One of the artists in the Rubell’s collection, also featured in the exhibition here, is Kehinde Wiley. Wiley is the artist former president Barack Obama selected to do his official portrait for inclusion in the Smithsonian’s National Portrait Gallery.
“30 Americans” is in Hawaii at a particularly impactful time when racial strain is in the news frequently in major cities, racism is strongly felt by immigrants on the Mexican border, and a U.S. president is frequently criticized as racist.
Curator Love says: “We want to be part of the global conversation of what is happening now. Hawaii is an important place that needs to be included in issues of concern in the 21st century.”
Some wonder how impactful an exhibition of black artists can be in Hawaii where African Americans number a little over 3% of the population, about 21,000 people.
But Nanci Amaka, who helps coordinate the museum’s public programs says, “You don’t have to be black to have these works resonate with you. We want people to come to the exhibition with their own point of view … to explore deeply the methods the artists have used to express themselves and to consider the themes that are important to them.”
Amaka, a Nigerian-born artist, has helped put together a series of programs by experts in Honolulu to enhance local visitors’ experience of the art works. The goal is to make the exhibit more meaningful than just the chance to see all the great African American artists.
“We want people to come to experience the art and walk out with a personal experience that has changed the way they look at the world and the way they look at themselves,” says Arminda Gandara, the museum’s public program manager.
One of the works that perhaps failed to change the way I look at the world but certainly gave me pause was “Sound Suit” by artist Nick Cave.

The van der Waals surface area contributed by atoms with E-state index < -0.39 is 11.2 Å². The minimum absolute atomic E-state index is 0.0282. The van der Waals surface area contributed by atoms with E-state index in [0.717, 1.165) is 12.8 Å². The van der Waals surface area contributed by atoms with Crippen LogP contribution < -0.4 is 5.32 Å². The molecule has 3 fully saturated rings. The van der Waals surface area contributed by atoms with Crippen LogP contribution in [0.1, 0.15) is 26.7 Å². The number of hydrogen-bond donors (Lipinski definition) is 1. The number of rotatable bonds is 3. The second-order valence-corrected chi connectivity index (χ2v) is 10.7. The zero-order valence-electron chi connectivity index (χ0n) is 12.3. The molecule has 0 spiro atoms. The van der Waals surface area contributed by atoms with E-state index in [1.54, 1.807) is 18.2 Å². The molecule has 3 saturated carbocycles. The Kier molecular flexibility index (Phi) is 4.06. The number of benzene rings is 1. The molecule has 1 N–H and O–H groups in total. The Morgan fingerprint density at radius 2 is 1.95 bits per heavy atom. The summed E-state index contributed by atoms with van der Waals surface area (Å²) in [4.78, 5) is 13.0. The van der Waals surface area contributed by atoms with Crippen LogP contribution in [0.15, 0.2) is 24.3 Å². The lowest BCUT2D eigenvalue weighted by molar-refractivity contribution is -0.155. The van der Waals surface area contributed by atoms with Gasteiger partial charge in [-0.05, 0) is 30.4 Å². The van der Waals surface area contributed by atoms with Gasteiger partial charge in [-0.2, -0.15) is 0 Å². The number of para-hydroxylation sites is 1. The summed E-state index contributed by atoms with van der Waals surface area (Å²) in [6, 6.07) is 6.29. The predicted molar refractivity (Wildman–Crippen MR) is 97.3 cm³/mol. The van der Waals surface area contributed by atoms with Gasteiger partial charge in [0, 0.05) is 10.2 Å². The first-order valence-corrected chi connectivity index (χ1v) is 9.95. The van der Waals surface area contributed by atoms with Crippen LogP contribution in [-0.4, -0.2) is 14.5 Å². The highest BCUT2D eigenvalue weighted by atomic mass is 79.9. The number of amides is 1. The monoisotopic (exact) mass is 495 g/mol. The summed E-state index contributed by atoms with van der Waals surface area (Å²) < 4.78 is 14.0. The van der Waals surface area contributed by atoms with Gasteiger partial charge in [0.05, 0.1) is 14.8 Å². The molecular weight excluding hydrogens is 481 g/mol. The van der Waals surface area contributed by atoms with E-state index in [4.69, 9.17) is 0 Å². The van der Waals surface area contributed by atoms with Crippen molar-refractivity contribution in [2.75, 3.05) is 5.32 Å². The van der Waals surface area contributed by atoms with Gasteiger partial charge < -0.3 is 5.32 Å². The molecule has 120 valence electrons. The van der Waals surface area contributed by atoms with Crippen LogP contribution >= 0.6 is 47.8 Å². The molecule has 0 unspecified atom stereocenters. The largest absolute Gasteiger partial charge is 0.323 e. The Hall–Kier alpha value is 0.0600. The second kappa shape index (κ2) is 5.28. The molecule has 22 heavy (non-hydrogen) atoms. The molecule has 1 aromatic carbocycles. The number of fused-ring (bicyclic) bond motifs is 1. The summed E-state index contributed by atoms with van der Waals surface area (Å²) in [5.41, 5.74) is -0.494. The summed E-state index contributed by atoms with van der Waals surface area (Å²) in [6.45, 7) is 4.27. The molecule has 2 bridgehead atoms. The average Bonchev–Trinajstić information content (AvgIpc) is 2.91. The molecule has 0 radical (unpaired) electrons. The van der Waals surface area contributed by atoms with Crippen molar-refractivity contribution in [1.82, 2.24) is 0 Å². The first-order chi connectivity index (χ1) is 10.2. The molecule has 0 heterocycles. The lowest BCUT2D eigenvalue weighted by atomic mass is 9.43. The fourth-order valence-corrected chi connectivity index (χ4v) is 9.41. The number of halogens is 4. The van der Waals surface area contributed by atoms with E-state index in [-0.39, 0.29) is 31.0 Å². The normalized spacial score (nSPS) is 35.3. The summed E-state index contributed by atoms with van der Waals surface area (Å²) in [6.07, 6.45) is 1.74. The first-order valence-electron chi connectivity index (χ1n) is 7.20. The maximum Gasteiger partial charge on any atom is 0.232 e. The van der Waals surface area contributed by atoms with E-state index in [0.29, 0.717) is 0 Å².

After police beat Rodney King in Los Angeles in 1991, sparking massive riots, Cave became concerned about violence and his own public safety and began creating what he called sound suits.
The suits are full body masks that cover a wearer from head to ankles, to disguise and protect the wearer, hiding the person’s race, gender and social class.
Jamaican-born Jameil Clarke, who was on a tour I was on at the museum, mused as we stood by one of the sound suits about the need for masking for African Americans today, when police stop them for even small traffic infractions.
Clarke, who is always aware of racial profiling, says he gets through such ordeals by donning a mask of meekness and subservience.
Artist Cave says his masking sound suits in their A-frame shape “have many connotations that reference power, such as a bishop’s mitre, a Ku Klux Klan uniform, a condom or the head of a missile.”
For me, they referenced with beautiful artistic forms the ugly fact that on a daily basis many blacks in America walk out their front doors worried about bodily harm.
And back to that noose-lynching scene at the portal to the exhibition. It captures the imaginations of the viewers and often leaves them speechless, according to a museum guard with whom I spoke. She says people are unusually quiet in the gallery.
Museum educator Amaka says that is the way it should be. “It is very powerful. I encourage visitors to take a moment to absorb it.”
If there is a single sentence to describe viewing the “30 Americans” exhibition that is it: take a moment to absorb it.